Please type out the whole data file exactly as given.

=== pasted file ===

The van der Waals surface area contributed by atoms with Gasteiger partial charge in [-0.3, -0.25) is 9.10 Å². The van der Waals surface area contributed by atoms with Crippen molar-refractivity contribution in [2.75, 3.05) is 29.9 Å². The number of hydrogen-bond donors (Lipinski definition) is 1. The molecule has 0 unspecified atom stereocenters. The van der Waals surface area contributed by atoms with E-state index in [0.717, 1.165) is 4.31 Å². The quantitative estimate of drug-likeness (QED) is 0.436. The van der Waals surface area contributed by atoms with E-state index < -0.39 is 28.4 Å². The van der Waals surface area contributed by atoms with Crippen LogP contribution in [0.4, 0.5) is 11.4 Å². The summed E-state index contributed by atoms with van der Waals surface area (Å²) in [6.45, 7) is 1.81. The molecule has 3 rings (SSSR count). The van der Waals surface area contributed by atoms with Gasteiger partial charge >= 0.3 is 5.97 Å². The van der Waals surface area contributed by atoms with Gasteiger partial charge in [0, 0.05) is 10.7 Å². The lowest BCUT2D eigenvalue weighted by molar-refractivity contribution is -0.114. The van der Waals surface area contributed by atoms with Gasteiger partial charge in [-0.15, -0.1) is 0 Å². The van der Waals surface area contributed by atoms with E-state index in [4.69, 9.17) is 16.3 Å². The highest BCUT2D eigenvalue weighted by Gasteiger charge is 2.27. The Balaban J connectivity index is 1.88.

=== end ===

The van der Waals surface area contributed by atoms with Gasteiger partial charge in [-0.3, -0.25) is 9.10 Å². The van der Waals surface area contributed by atoms with Crippen molar-refractivity contribution in [2.75, 3.05) is 29.9 Å². The number of hydrogen-bond donors (Lipinski definition) is 1. The molecule has 0 unspecified atom stereocenters. The van der Waals surface area contributed by atoms with E-state index in [0.717, 1.165) is 4.31 Å². The quantitative estimate of drug-likeness (QED) is 0.436. The van der Waals surface area contributed by atoms with E-state index < -0.39 is 28.4 Å². The van der Waals surface area contributed by atoms with Crippen LogP contribution in [0.4, 0.5) is 11.4 Å². The summed E-state index contributed by atoms with van der Waals surface area (Å²) in [6.45, 7) is 1.81. The molecule has 3 rings (SSSR count). The van der Waals surface area contributed by atoms with Gasteiger partial charge >= 0.3 is 5.97 Å². The van der Waals surface area contributed by atoms with Gasteiger partial charge in [0, 0.05) is 10.7 Å². The lowest BCUT2D eigenvalue weighted by molar-refractivity contribution is -0.114. The van der Waals surface area contributed by atoms with Gasteiger partial charge in [-0.15, -0.1) is 0 Å². The van der Waals surface area contributed by atoms with E-state index in [4.69, 9.17) is 16.3 Å². The highest BCUT2D eigenvalue weighted by Gasteiger charge is 2.27. The Balaban J connectivity index is 1.88.